This is precisely what is meant to be the common thread running throughout the present document, which fits into the broader context of the Marian Year, as we approach the end of the second millennium after Christ's birth and the beginning of the third. And it seems to me that the best thing is to give this text the style and character of a meditation.
3. "When the time had fully come, God sent forth his son, born of woman". With these words of his Letter to the Galatians (4:4), the Apostle Paul links together the principal moments which essentially determine the fulfilment of the mystery "pre-determined in God" (cf. Eph 1:9). The Son, the Word one in substance with the Father, becomes man, born of a woman, at "the fullness of time". This event leads to the turning point of man's history on earth, understood as salvation history. It is significant that Saint Paul does not call the Mother of Christ by her own name "Mary", but calls her "woman": this coincides with the words of the Proto-evangelium in the Book of Genesis (cf. 3:15). She is that "woman" who is present in the central salvific event which marks the "fullness of time": this event is realized in her and through her.
Against the background of this broad panorama, which testifies to the aspirations of the human spirit in search of God - at times as it were "groping its way" (cf. Acts 17: 27) - the "fullness of time" spoken of in Paul's Letter emphasizes the response of God himself, "in whom we live and move and have our being" (cf. Acts 17:28). This is the God who "in many and various ways spoke of old to our fathers by the prophets, but in these last days has spoken to us by a Son" (Heb 1:1-2). The sending of this Son, one in substance with the Father, as a man "born of woman", constitutes the culminating and definitive point of God's self-revelation to humanity. This self-revelation is salvific in character, as the Second Vatican Council teaches in another passage: "In his goodness and wisdom, God chose to reveal himself and to make known to us the hidden purpose of his will (cf. Eph 1: 9) by which through Christ, the Word made flesh, man has access to the Father in the Holy Spirit and comes to share in the divine nature (cf. Eph 2:18; 2 Pt 1:4)".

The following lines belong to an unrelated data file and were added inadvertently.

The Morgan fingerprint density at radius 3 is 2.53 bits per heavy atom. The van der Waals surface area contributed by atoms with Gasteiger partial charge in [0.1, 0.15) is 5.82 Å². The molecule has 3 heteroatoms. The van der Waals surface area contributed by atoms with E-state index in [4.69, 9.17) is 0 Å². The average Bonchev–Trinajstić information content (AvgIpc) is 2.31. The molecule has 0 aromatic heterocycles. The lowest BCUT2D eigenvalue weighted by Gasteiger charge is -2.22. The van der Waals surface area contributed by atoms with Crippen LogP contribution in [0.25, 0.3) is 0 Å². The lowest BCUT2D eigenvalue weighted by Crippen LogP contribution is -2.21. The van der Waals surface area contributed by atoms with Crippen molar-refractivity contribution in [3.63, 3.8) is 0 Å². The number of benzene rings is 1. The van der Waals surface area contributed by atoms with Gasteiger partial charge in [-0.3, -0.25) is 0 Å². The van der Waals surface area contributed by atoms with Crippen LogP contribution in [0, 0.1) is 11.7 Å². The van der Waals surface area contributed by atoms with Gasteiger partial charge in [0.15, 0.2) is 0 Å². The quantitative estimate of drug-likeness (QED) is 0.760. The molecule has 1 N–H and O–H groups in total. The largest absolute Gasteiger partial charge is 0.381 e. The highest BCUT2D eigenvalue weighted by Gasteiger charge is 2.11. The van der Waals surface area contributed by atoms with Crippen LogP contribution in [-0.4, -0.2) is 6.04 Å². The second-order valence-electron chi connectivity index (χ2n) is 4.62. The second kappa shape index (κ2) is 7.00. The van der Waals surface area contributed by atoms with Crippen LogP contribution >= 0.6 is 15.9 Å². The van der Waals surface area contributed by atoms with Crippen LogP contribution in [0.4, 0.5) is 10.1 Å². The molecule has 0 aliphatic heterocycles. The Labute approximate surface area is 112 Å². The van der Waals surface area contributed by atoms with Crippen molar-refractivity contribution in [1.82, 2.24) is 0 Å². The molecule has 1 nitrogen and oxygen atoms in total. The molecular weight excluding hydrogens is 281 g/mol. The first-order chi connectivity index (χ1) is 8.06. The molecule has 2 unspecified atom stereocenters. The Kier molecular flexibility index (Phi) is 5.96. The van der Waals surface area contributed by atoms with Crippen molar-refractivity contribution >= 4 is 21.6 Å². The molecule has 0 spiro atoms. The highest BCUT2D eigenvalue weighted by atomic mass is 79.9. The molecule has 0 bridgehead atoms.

A woman is to be found at the centre of this salvific event. The self-revelation of God, who is the inscrutable unity of the Trinity, is outlined in the Annunciation at Nazareth. "Behold, you will conceive in your womb and bear a son, and you shall call his name Jesus. He will be great, and will be called the Son of the Most High" - "How shall this be, since I have no husband?" - "The Holy Spirit will come upon you, and the power of the Most High will overshadow you; therefore the child to be born will be called holy, the Son of God... For with God nothing will be impossible" (cf. Lk 1: 31-37).
4. Thus the "fullness of time" manifests the extraordinary dignity of the "woman". On the one hand, this dignity consists in the supernatural elevation to union with God in Jesus Christ, which determines the ultimate finality of the existence of every person both on earth and in eternity. From this point of view, the "woman" is the representative and the archetype of the whole human race: she represents the humanity which belongs to all human beings, both men and women. On the other hand, however, the event at Nazareth highlights a form of union with the living God which can only belong to the "woman", Mary: the union between mother and son. The Virgin of Nazareth truly becomes the Mother of God.